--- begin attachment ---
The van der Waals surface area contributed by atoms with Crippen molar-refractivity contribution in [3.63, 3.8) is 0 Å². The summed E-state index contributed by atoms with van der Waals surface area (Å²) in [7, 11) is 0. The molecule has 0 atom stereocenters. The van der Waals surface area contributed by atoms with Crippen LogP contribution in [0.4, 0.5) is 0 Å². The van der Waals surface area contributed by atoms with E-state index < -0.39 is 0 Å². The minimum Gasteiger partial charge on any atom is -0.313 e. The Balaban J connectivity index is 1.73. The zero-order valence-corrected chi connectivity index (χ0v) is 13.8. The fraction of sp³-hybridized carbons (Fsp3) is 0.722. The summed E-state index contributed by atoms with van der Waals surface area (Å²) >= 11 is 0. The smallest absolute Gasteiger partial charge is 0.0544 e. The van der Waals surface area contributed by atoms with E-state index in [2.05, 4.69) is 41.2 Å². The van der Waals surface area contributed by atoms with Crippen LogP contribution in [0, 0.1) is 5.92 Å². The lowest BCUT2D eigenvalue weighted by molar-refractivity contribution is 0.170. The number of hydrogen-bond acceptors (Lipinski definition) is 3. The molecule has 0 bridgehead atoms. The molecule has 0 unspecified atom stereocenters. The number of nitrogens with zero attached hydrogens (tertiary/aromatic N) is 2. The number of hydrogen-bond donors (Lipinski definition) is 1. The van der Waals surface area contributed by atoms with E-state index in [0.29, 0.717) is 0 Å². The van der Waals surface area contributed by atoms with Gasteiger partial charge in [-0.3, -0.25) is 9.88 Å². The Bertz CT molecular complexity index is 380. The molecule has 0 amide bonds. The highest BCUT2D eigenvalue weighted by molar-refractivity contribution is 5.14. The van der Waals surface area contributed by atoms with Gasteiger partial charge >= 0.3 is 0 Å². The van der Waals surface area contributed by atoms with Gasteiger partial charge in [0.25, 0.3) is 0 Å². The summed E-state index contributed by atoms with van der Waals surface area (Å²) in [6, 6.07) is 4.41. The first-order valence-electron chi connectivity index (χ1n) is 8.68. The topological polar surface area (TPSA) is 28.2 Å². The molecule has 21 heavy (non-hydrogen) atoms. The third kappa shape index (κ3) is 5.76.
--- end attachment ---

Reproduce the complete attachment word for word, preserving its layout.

The van der Waals surface area contributed by atoms with Crippen molar-refractivity contribution in [3.63, 3.8) is 0 Å². The summed E-state index contributed by atoms with van der Waals surface area (Å²) in [7, 11) is 0. The molecule has 0 atom stereocenters. The van der Waals surface area contributed by atoms with Crippen LogP contribution in [0.4, 0.5) is 0 Å². The van der Waals surface area contributed by atoms with E-state index < -0.39 is 0 Å². The minimum Gasteiger partial charge on any atom is -0.313 e. The Balaban J connectivity index is 1.73. The zero-order valence-corrected chi connectivity index (χ0v) is 13.8. The fraction of sp³-hybridized carbons (Fsp3) is 0.722. The summed E-state index contributed by atoms with van der Waals surface area (Å²) >= 11 is 0. The smallest absolute Gasteiger partial charge is 0.0544 e. The van der Waals surface area contributed by atoms with E-state index in [2.05, 4.69) is 41.2 Å². The van der Waals surface area contributed by atoms with Crippen LogP contribution in [0, 0.1) is 5.92 Å². The lowest BCUT2D eigenvalue weighted by molar-refractivity contribution is 0.170. The number of hydrogen-bond acceptors (Lipinski definition) is 3. The molecule has 0 bridgehead atoms. The molecule has 0 unspecified atom stereocenters. The number of nitrogens with zero attached hydrogens (tertiary/aromatic N) is 2. The number of hydrogen-bond donors (Lipinski definition) is 1. The van der Waals surface area contributed by atoms with E-state index in [0.29, 0.717) is 0 Å². The van der Waals surface area contributed by atoms with Gasteiger partial charge in [-0.3, -0.25) is 9.88 Å². The Bertz CT molecular complexity index is 380. The molecule has 0 amide bonds. The highest BCUT2D eigenvalue weighted by molar-refractivity contribution is 5.14. The van der Waals surface area contributed by atoms with Gasteiger partial charge >= 0.3 is 0 Å². The van der Waals surface area contributed by atoms with Gasteiger partial charge in [0.25, 0.3) is 0 Å². The summed E-state index contributed by atoms with van der Waals surface area (Å²) in [6, 6.07) is 4.41. The first-order valence-electron chi connectivity index (χ1n) is 8.68. The topological polar surface area (TPSA) is 28.2 Å². The molecule has 21 heavy (non-hydrogen) atoms. The third kappa shape index (κ3) is 5.76.